BLACKFOOT -- Andrew Horner took cans of spray paint out of his bag and grouped them in the shade to protect them from the scorching sun.

Horner stepped back to survey the half-painted restaurant-on-wheels. He lifted a can and sprayed a ray the color of stone that emitted from a painted black sun. It took him three hours to finish the two-day project. The process aggravated the tendinitis in his wrist.



     It's a long article, so I omitted some of the boring stuff for ya.        

Post Register, 17 Aug 2013 pp.A1-A2

Graffiti gone LEGIT





Horner, 24, is a street artist gone legal. There was a time when he awoke at 2 in the morning to tag walls and Dumpsters with graffiti. Today, he gets paid to do it in broad daylight.

His business is called Color Cartel.

"I figured I was good enough to get paid for it. That and I had too much to lose by doing it illegally," Horner said.

As Horner finished speaking, his wife, Nikki, arrived on a sleek green motorcycle wearing a pink helmet. She walked over and kissed him.

Meeting Nikki two years ago was part of what led him to the straight life.

Pat Sutphin / - Andrew Horner spray paints a custom van July 5 in Rexburg. He has never taken an art class.

Her father owns The Craze Fun Zone in Rexburg, which features laser tag, miniature golf and a café. There was ugly graffiti on the outside of his building. Horner offered to paint over it. The Rexburg city government wouldn't allow him to do it because it requires a signage permit for any artwork or logos that can be seen from the main roads.

Nikki's father hired Horner to paint part of the building's interior instead.


"He came to talk to my dad, and I just thought he was stinking cute," Nikki said. "I thought it was really cool that he was into graffiti. The first time he came to paint, we started talking and hanging out."

Within a few months, Horner decided to give up his illegal street art.


"I didn't know he had decided that when he met me," Nikki said. "It wasn't until a few months later that he told me that was his first legal job. That was the first time he said he would stop doing it illegally. He didn't want to go to jail when he got married."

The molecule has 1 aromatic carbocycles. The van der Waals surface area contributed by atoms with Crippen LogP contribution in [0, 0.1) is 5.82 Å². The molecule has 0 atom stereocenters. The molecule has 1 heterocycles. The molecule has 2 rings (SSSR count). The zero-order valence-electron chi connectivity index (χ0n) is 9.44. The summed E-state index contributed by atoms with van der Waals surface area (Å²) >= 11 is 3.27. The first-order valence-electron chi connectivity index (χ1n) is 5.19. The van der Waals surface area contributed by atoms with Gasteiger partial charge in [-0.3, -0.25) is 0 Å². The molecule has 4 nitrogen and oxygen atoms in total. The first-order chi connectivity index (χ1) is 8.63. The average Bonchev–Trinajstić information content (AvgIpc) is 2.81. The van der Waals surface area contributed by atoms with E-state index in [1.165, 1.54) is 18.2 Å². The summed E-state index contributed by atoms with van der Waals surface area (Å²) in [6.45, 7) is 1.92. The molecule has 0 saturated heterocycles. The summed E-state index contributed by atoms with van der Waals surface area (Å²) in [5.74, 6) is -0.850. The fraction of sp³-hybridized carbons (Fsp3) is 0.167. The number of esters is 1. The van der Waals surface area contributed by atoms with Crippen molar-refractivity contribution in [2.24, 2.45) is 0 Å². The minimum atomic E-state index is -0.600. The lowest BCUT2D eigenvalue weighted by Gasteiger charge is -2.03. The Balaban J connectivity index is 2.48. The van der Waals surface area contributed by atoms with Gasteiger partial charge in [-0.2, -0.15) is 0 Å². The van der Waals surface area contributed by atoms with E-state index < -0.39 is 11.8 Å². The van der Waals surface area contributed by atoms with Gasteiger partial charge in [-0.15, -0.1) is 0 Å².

The person who hired Horner to paint the truck thought highly of his work.


"We think it's excellent. We've referred him to everyone who asks. He did an awesome job in a timely manner considering how large of a piece it was. We looked him up (online), and we called him up and a week later we got started on the project," said Kayla Krehbiel, owner of Big Mama's Pizza, the restaurant-on-wheels.


Although he makes more money than any of his professional artist friends, Horner will graduate next year with a degree in economics from Brigham Young University-Idaho. He believes he can help more people as an economist than as a graffiti artist.


Horner, who was raised in a Mormon family, said he and his brothers would talk for hours about their favorite artists, trends or pieces of art. Brother Joseph, 19, was named an outstanding artist as a senior at Bonneville High School. Joseph paints murals and canvases.

Dad David Horner conceded that both sons are talented artists , but admitted he wasn't thrilled when he learned of Andrew's fascination with graffiti.


"At first I didn't like it at all because graffiti is usually done in the dark anonymously. And I don't like that kind of graffiti at all. But the way he does it, I don't mind it at all. He is a good artist," David said...


In addition to spending two years in New Orleans, he has lived in Meridian, Boise, Moscow, Tucson, Ariz., and Sierra Vista, Ariz. He currently lives in Rigby [Idaho].

While other street artists gravitate to the dark side, Horner's work tends to be uplifting -- light and bright.


"I like making a bold statement with the art, but at the same time, I like to be uplifting to people. I don't... take myself too seriously."

Despite his success, Horner doesn't think the U.S. gives proper recognition to graffiti art...

Reporter Cody McDevitt can be reached at 542-6751.